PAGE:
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Muscular Branch of Axillary Nerve to Deltoid Muscle
Nervous System

Muscular Branch of Axillary Nerve to Deltoid Muscle

Ramus musculi deltoidei nervi axillaris

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Quick Facts

Origin: Axillary nerve (C5, C6).

Course: Curves around the neck of the humerus to reach the anterior border of deltoid muscle.

Branches: None.

Supply: Motor innervation to deltoid muscle.

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The muscular branch of axillary nerve to deltoid muscle arises from the anterior (and sometimes posterior) branch of axillary nerve. It contains motor neurons which come from the C5 and C6 cervical spinal roots.


The axillary nerve, which originates from the posterior cord of brachial plexus, curves back inferior to the glenohumeral articular capsule, and traverses through the quadrangular space bounded above by subscapularis and teres minor muscles. Here the axillary nerve divides into anterior and posterior branches, which provide motor innervation to deltoid and teres minor muscles (Zhao et al., 2001; Loukas et al., 2009).

The most consistent innervation for the deltoid muscle arises from the anterior branch. It contains all fibers which innervate to the anterior and middle deltoid muscle. This branch curves around the neck of the humerus along with the posterior circumflex humeral vessels, deep to the deltoid. The anterior branch reaches the anterior border of the muscle and innervates the deltoid, before the terminal ramification of the anterior branch into few small cutaneous branches.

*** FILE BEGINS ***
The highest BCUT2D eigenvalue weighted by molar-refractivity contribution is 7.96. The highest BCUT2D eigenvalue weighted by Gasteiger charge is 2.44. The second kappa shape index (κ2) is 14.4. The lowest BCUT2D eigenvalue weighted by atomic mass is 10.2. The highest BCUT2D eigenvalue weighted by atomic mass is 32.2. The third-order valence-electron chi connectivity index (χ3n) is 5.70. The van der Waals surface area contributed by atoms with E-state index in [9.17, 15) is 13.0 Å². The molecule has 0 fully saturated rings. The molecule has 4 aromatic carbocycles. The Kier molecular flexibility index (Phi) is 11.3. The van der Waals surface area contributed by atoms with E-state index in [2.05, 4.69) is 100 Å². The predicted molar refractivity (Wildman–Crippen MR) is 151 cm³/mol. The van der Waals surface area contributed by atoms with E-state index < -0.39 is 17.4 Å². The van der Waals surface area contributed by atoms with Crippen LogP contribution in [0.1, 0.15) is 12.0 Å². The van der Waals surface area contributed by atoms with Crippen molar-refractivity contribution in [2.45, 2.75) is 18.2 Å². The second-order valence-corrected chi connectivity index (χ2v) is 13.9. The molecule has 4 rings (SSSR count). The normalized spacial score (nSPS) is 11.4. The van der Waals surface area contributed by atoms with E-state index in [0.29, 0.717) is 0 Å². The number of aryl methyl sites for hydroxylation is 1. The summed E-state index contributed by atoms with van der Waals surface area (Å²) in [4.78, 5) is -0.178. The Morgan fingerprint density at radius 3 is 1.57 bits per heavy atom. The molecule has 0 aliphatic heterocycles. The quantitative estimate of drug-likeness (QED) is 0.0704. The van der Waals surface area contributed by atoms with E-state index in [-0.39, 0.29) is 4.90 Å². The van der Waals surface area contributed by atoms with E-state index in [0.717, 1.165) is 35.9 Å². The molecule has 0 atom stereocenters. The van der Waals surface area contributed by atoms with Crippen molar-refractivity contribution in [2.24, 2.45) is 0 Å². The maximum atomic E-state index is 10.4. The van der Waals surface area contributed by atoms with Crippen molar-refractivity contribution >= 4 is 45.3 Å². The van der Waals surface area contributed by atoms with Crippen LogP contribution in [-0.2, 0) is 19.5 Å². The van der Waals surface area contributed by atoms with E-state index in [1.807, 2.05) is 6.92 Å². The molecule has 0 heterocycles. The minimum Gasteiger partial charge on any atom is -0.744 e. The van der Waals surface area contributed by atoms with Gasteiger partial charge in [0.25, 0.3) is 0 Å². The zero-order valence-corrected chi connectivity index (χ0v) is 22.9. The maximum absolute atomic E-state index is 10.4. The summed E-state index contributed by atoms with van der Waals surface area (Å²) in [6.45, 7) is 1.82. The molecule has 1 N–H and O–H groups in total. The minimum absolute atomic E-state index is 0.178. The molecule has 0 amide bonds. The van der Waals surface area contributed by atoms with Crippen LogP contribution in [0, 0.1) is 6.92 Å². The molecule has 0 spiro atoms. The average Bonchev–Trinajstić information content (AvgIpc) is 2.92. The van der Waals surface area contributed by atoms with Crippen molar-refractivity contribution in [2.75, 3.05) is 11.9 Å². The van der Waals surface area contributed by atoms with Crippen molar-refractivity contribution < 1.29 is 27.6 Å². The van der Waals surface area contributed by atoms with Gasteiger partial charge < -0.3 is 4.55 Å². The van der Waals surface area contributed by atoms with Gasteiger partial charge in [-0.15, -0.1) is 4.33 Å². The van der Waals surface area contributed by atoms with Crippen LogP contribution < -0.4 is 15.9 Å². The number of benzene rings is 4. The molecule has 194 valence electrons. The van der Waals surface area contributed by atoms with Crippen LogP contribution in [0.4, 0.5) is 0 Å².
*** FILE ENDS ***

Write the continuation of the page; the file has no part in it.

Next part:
In 90% of cases, the posterior aspect of the deltoid muscle receives motor innervation from the posterior branch of axillary nerve, which courses medially and posteriorly along the attachment of the lateral head of triceps. It lies medial to the anterior branch in the quadrangular space and ends by dividing into the nerve to teres minor and the upper lateral cutaneous nerve of the arm, at the lateral edge of the origin of the long head of triceps.


There are no named branches.

Supplied Structures

The muscular branch of axillary nerve to deltoid muscle provides motor innervation to deltoid muscle.

List of Clinical Correlates

—Axillary nerve lesion


Loukas, M., Grabska, J., Tubbs, R. S., Apaydin, N. and Jordan, R. (2009) 'Mapping the axillary nerve within the deltoid muscle', Surg Radiol Anat, 31(1), pp. 43-7.Zhao, X., Hung, L. K., Zhang, G. M. and Lao, J. (2001) 'Applied anatomy of the axillary nerve for selective neurotization of the deltoid muscle', Clin Orthop Relat Res, (390), pp. 244-51.

Learn more about this topic from other Elsevier products

Axillary Nerve

ScienceDirect image

The axillary nerve and the posterior circumflex humeral artery pass through the quadrilateral or quadrangular space, which lies inferoposterior to the GH joint, bounded by the teres minor superiorly, the teres major inferiorly, the long head of triceps medially, and the shaft of the humerus laterally.

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